. I am afraid you and I will forever disagree with what you refer to as the demonization and, for the sake of brevity, the persecution of African Americans that you claim is to this day imbedded into our society. I would also add that you put too much stock in the credibility of a movement whose very premise for existence is based on meaningless platitudes and slogans that, even upon being debunked by the same “credible sources of the masses,” is not discarded, namely because it fits the political and ideological preferences of its sympathizers.
. I dare break the sacred rules of political correctness and call this woman a “bad mother,” soon thereafter receiving backlash, because I am aware of what the other side, namely, you, will do. You see this young, rapturously beautiful woman as one that stood for freedom; one who, through shear self-determination, refused to cower to the same gun barrel that would later release the bullet that physically, and perhaps a lot more in depth psychologically, harmed her innocent, naive child. I am nevertheless aware of the fact that perhaps mental illness — paranoia accompanied by unjustifiable anxiety and hatred towards authority — may have played a role in what transpired in that most dreaded of evenings. The source of her paranoia stems from the very same well that you yourself seem to visit quite often; and if that well were to one day dry over, black mothers and fathers would cease teaching their children that they will forever be condemned to being second class citizens, namely because they have been predetermined to suppression by a faceless authority whose sweats racisms and gulps out hatred towards people of color. This faulty, unjustifiable way of thinking is what led to Korryn’s paranoia — assuming she was suffering from an illness rather than just being a horrible, in your words reckless human being.
White mothers are not, as of this moment watching HD video after HD video after HD video of men and women who look like themselves and their children to be gunned down by and subsequently bleeding out and ultimately dying (now in the presence of their families and children). These men are dying, and are so, for a litany of offenses that seem now to be constantly decreasing in terms of their severity and scope. White women aren’t living with the level of horror that does today, and has always accompanied life in America for African people.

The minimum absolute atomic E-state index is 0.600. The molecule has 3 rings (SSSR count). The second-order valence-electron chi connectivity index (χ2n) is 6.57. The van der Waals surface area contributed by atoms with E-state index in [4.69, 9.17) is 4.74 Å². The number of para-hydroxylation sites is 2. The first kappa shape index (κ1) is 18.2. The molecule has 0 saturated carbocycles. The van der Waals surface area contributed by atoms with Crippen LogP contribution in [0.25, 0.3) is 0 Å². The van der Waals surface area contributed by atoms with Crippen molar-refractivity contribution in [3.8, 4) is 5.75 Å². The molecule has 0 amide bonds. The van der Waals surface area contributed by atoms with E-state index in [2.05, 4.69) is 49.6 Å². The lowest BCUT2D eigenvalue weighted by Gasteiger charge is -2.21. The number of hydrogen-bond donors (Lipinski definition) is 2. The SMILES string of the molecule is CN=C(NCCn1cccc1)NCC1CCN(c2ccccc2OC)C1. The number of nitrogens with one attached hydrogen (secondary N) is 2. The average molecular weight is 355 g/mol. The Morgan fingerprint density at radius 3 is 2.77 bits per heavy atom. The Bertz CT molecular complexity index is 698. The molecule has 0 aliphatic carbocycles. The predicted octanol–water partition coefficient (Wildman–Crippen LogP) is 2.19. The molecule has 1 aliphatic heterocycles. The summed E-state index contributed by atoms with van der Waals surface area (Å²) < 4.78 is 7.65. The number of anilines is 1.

. I do not remember the last time an epidemic of black woman were killed in our streets, their only crime being the color of their skin. Perhaps if we didn’t idealize, or in your case perhaps forgive too easily, the Korryn Gaines of America, more people wouldn’t find the need to martyr themselves — suicide by cop being a phrase we’d both be familiar with — all in the name of overcoming what statistics show us is mostly a false idea of black suppression and victimization which leads to people turning a blind eye to the actual problems that leads to blacks being slaughtered in our streets.
. Decades after the last Jim Crow laws were rightfully abolished from our precious Stars and Stripes, the quality of life of my fellow black Americans is no where near where it should be; and while you will surely jump to blame what you deem to be a racist culture for the problems of the black man and woman, something that has proven to be rather counterproductive, I urge you to take into consideration the problems within the black community as the precursor for the quality of life that has been lacking for the average black person in America. With the poverty rate being only five percent (same for whites) for educated black families whose fathers have not left shortly after the umbilical cord was cut, or for those young mothers who did not have children perhaps too prematurely, it is an unmistakable truth that the economic discrepancies, which often lead to poverty and high crime rates, is maybe, just maybe an inner-cultural problem rather than a societal one. With the strides the civil rights movement has made throughout the prior decades, black undereducated rates is up, woman having children before marriage is at 70% (up from 20% from the 1960s), and, perhaps most appalling, black on black murder rates are staggering. Are all of these caused by what you consider to be institutional racism/discrimination against blacks? And, if so, because these numbers have gotten worse since MLK told everyone he had a dream, is America more racist now than it was in the 1960s, a time when water fountains were still segregated? And because these three, among other, life choices has been said by every sociologist and economist worth his or her salt to be the driving factors of a crime-driven, poor quality of life, is it perhaps possible that not addressing these issues while pointing the finger at an invisible suppressor (once again, I presume he’s white) can only prove to increase said levels, therefore leading to more black deaths and higher justifiable police shootings?
. Korryn Gaines, nor Michael Brown, are. dead because of what you may perceive as institutional racism against blacks; for they are no longer with us because a certain subculture within the black culture in America failed them miserably. Now, please, for the sake of those who you and I both would consider brothers and sisters, let us begin to humanize the kids in Detroit, St. Louise, and Los Angeles and try to mend the part of the black culture that is obviously broken.